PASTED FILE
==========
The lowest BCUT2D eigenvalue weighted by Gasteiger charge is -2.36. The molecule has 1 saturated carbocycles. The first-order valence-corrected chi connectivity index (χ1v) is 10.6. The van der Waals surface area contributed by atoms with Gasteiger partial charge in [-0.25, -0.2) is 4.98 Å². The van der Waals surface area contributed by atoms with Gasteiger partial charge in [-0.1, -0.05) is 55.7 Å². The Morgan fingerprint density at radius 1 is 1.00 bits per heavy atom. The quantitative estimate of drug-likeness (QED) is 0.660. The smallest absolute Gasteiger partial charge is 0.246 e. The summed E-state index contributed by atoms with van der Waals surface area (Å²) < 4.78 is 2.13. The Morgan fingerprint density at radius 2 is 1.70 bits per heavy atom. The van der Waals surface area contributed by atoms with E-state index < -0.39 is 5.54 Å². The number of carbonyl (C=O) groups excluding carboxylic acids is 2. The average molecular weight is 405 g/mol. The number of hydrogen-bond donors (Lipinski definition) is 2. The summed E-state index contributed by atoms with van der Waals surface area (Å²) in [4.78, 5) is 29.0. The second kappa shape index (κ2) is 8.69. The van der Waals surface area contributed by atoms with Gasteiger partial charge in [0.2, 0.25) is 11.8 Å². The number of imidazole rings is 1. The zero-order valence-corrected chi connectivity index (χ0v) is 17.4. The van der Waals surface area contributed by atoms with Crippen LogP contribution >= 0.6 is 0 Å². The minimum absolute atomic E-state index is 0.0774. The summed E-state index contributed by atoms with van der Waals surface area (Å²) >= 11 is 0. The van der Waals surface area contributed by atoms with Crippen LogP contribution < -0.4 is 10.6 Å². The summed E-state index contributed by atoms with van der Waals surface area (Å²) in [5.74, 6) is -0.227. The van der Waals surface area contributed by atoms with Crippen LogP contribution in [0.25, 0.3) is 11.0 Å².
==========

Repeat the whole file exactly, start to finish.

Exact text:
The lowest BCUT2D eigenvalue weighted by Gasteiger charge is -2.36. The molecule has 1 saturated carbocycles. The first-order valence-corrected chi connectivity index (χ1v) is 10.6. The van der Waals surface area contributed by atoms with Gasteiger partial charge in [-0.25, -0.2) is 4.98 Å². The van der Waals surface area contributed by atoms with Gasteiger partial charge in [-0.1, -0.05) is 55.7 Å². The Morgan fingerprint density at radius 1 is 1.00 bits per heavy atom. The quantitative estimate of drug-likeness (QED) is 0.660. The smallest absolute Gasteiger partial charge is 0.246 e. The summed E-state index contributed by atoms with van der Waals surface area (Å²) < 4.78 is 2.13. The Morgan fingerprint density at radius 2 is 1.70 bits per heavy atom. The van der Waals surface area contributed by atoms with E-state index < -0.39 is 5.54 Å². The number of carbonyl (C=O) groups excluding carboxylic acids is 2. The average molecular weight is 405 g/mol. The number of hydrogen-bond donors (Lipinski definition) is 2. The summed E-state index contributed by atoms with van der Waals surface area (Å²) in [4.78, 5) is 29.0. The second kappa shape index (κ2) is 8.69. The van der Waals surface area contributed by atoms with Gasteiger partial charge in [0.2, 0.25) is 11.8 Å². The number of imidazole rings is 1. The zero-order valence-corrected chi connectivity index (χ0v) is 17.4. The van der Waals surface area contributed by atoms with Crippen LogP contribution >= 0.6 is 0 Å². The minimum absolute atomic E-state index is 0.0774. The summed E-state index contributed by atoms with van der Waals surface area (Å²) >= 11 is 0. The van der Waals surface area contributed by atoms with Crippen LogP contribution < -0.4 is 10.6 Å². The summed E-state index contributed by atoms with van der Waals surface area (Å²) in [5.74, 6) is -0.227. The van der Waals surface area contributed by atoms with Crippen LogP contribution in [0.25, 0.3) is 11.0 Å².